Spouses who described their caregiving burden as being little to moderate tended to apply stress-reducing coping styles. Gunzelmann et al. found that emotional support is a predictor of coping by ‘diverting’ [24]. This is consistent with our findings, although we could not find a connection between formal/informal support and the caregiver burden or stress. With Type A, even the care-receiving spouses were considered a socio-emotional support and more benefits of caregiving were identified. The EE score was also rather low.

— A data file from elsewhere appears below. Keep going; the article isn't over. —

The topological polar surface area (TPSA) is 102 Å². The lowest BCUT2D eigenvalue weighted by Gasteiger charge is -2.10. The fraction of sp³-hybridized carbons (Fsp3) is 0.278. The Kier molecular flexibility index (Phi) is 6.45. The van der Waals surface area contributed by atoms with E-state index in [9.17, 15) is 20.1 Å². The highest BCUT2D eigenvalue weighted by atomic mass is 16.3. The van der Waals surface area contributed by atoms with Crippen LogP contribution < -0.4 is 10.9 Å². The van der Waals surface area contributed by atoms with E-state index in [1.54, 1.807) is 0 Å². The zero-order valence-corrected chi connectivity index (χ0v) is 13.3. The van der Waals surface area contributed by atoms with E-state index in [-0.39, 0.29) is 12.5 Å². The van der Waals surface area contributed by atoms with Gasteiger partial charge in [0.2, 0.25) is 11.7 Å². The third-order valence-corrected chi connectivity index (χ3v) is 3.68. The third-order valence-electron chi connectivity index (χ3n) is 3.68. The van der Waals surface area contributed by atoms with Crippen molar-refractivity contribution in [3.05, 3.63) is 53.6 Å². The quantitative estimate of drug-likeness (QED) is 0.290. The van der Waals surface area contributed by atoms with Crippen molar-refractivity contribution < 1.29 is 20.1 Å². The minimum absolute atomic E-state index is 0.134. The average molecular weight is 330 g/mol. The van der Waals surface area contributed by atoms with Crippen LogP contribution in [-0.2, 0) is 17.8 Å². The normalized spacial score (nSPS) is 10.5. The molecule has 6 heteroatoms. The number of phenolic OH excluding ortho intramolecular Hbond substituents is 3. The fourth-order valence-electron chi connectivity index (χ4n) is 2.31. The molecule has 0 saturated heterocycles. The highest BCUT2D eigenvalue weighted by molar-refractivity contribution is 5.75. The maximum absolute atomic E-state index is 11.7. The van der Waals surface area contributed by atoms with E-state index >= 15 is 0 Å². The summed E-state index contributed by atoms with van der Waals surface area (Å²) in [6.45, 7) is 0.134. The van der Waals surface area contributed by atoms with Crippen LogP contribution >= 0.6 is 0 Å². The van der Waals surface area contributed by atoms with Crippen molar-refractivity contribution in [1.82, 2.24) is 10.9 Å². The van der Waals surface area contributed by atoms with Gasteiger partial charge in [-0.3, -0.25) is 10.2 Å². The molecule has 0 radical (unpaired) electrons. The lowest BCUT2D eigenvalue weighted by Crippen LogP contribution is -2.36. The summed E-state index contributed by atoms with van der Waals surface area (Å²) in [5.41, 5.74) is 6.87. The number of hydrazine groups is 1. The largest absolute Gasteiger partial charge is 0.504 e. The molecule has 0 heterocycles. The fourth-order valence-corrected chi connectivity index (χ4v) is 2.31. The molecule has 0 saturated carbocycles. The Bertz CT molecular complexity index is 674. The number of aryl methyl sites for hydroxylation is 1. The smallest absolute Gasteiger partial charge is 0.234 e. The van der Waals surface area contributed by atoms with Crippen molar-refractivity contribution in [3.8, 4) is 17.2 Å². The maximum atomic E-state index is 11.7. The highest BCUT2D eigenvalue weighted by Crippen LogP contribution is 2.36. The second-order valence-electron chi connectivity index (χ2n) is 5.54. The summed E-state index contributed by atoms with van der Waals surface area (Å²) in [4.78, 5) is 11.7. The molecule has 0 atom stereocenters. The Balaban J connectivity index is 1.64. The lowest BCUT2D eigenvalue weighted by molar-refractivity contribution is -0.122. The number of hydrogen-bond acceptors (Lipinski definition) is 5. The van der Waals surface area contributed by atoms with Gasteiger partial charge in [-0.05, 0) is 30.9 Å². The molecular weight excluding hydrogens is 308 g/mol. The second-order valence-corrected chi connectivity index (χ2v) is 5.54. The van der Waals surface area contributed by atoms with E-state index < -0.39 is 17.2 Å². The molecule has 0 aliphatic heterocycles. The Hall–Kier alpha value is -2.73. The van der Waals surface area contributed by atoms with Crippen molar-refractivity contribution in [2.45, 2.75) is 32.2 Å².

Those fitting Type B, “The Affected Manager”, felt more burdened and stressed. The burden was attributed less to the care recipient than to the changed living situation. The positive view of the relationship was based on the shared past. The well-being of the partner was at the center of activities. It bothered the caregiver when the situation could not be managed alone and outside support was difficult to accept. This difficulty was also reflected in an increased EOI score. Caregivers fitting this type tried to increase their self-confidence especially through coping by ‘seeking attention and care’. Similarities can be found in the “Case manager” type by Davis et al., which described spouses who managed the situation as a task to be done and organised it primarily on their own, but without involving their partner [27].